For example, if you analyze sales data, the granularity can be at the level of individual transactions or a higher level of aggregation, such as monthly sales, quarterly sales, or annual sales. The level of granularity can have a significant impact on the insights that can be derived from the data. Granularity may be accompanied by a temporal dimension. It is important to notice the difference because repeating a record over time doesn’t mean the granularity changes if the analysis is made using different measures of time (i.e., year, month, or day).

Here’s a mental exercise on granularity.

If we have a dataset that describes employees' performance, each record could represent how many sales we had in a department by month. Each row has a sales amount, a department ID, and the number of employees.

Granularity level: department

Figure 2.2 – A table depicting the granularity at the department level by month. In this table, granularity shows when a row is unique, and there are no two rows with the same department ID in a given month

Figure 2.2 – A table depicting the granularity at the department level by month. In this table, granularity shows when a row is unique, and there are no two rows with the same department ID in a given month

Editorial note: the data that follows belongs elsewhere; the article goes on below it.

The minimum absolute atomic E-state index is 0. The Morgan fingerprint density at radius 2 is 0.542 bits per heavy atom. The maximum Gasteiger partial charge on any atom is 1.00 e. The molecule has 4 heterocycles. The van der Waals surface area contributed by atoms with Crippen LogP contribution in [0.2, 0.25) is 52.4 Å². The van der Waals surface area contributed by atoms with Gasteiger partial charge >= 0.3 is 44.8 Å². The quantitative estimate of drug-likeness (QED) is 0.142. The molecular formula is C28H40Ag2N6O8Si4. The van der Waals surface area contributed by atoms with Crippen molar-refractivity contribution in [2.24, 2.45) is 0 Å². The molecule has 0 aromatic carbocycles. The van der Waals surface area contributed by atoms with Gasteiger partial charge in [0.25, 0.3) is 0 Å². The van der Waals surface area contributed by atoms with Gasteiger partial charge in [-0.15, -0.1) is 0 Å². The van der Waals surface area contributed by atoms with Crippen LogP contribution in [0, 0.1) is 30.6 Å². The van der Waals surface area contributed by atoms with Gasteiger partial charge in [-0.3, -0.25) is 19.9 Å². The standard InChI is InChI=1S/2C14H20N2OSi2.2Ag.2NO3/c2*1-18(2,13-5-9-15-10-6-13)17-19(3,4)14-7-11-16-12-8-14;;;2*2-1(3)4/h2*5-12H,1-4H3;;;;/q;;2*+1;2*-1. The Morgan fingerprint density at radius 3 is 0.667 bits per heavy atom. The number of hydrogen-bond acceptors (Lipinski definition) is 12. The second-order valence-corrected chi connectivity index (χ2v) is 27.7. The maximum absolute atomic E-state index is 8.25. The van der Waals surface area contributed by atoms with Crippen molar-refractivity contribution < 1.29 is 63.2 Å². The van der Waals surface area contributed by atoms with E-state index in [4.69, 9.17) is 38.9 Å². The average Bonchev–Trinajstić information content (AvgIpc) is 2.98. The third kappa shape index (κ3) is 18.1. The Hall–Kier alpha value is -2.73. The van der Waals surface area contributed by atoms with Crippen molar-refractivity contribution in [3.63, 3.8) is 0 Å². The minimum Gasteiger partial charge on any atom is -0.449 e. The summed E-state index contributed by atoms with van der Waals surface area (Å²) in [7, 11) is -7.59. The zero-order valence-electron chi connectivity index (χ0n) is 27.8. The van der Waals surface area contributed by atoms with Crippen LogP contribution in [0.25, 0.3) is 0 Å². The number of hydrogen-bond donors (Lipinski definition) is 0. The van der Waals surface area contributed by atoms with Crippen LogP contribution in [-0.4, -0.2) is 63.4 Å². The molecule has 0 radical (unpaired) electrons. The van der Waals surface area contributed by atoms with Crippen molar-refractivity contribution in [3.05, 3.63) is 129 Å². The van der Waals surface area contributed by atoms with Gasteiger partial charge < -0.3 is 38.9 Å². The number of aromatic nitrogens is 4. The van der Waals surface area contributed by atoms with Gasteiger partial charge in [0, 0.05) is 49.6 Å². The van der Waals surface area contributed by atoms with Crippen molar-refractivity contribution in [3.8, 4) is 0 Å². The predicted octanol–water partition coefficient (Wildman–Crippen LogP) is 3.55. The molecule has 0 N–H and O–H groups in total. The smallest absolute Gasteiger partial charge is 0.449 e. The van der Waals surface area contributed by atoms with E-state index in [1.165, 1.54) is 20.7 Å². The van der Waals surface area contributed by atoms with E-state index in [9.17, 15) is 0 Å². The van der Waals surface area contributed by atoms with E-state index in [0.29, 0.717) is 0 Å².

The temporal unit of measurement here is month, so we can expect departments to repeat or not every month. Different model techniques may repeat a department with zero sales in a given month, but this will totally depend on the preferences of the design. Zero sales could mean no sales, but on some occasions, this may represent sales that add up to zero for many reasons (discounts, gifts, promotions, or devolutions).

Now, if we want to analyze on a more detailed level, we could change the level of granularity to the employee; every record would have the following: Employee ID, Department ID, Sales Amount, and Date.

Granularity level: employee

Figure 2.3 – A table depicting granularity at the employee level. In this table, granularity shows when a row is unique. There are no two rows with the same employee ID on a given date, and sales are added up and stored daily

Figure 2.3 – A table depicting granularity at the employee level. In this table, granularity shows when a row is unique. There are no two rows with the same employee ID on a given date, and sales are added up and stored daily

The temporal unit now is Date, a day in the life of a salesperson. Again, many experts in dimensional modeling may offer different ways to represent this; some may require each individual sale during a day, and some would show the summary of sales by an employee during that day.

Can we go one level further down? Certainly – let’s imagine now records storing sales of every product by every employee on a given date. This is exactly the kind of analysis we could find in master-detail modeling. This is where the header of the sale may have a summary of what was sold and the detail level contains each individual product, itemized with the proper measurements of such sale – for example, quantity, stock-keeping unit (SKU), and unit of measurement.